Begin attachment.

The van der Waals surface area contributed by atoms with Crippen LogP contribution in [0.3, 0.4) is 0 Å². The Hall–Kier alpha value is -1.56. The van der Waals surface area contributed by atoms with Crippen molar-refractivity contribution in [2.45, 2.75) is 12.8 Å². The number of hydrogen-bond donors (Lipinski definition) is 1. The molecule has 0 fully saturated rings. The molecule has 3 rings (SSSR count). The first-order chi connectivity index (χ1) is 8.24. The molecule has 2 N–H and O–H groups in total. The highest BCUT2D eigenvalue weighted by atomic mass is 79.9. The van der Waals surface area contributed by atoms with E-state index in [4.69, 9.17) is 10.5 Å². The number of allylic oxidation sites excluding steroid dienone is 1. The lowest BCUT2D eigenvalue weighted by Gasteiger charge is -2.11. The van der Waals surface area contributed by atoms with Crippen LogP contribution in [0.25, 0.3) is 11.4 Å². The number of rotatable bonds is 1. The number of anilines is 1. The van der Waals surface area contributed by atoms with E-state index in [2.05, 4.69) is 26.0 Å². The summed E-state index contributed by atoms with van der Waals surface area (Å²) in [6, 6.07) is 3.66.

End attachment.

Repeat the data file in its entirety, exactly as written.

The van der Waals surface area contributed by atoms with Crippen LogP contribution in [0.3, 0.4) is 0 Å². The Hall–Kier alpha value is -1.56. The van der Waals surface area contributed by atoms with Crippen molar-refractivity contribution in [2.45, 2.75) is 12.8 Å². The number of hydrogen-bond donors (Lipinski definition) is 1. The molecule has 0 fully saturated rings. The molecule has 3 rings (SSSR count). The first-order chi connectivity index (χ1) is 8.24. The molecule has 2 N–H and O–H groups in total. The highest BCUT2D eigenvalue weighted by atomic mass is 79.9. The van der Waals surface area contributed by atoms with E-state index in [4.69, 9.17) is 10.5 Å². The number of allylic oxidation sites excluding steroid dienone is 1. The lowest BCUT2D eigenvalue weighted by Gasteiger charge is -2.11. The van der Waals surface area contributed by atoms with Crippen LogP contribution in [0.25, 0.3) is 11.4 Å². The number of rotatable bonds is 1. The number of anilines is 1. The van der Waals surface area contributed by atoms with E-state index in [2.05, 4.69) is 26.0 Å². The summed E-state index contributed by atoms with van der Waals surface area (Å²) in [6, 6.07) is 3.66.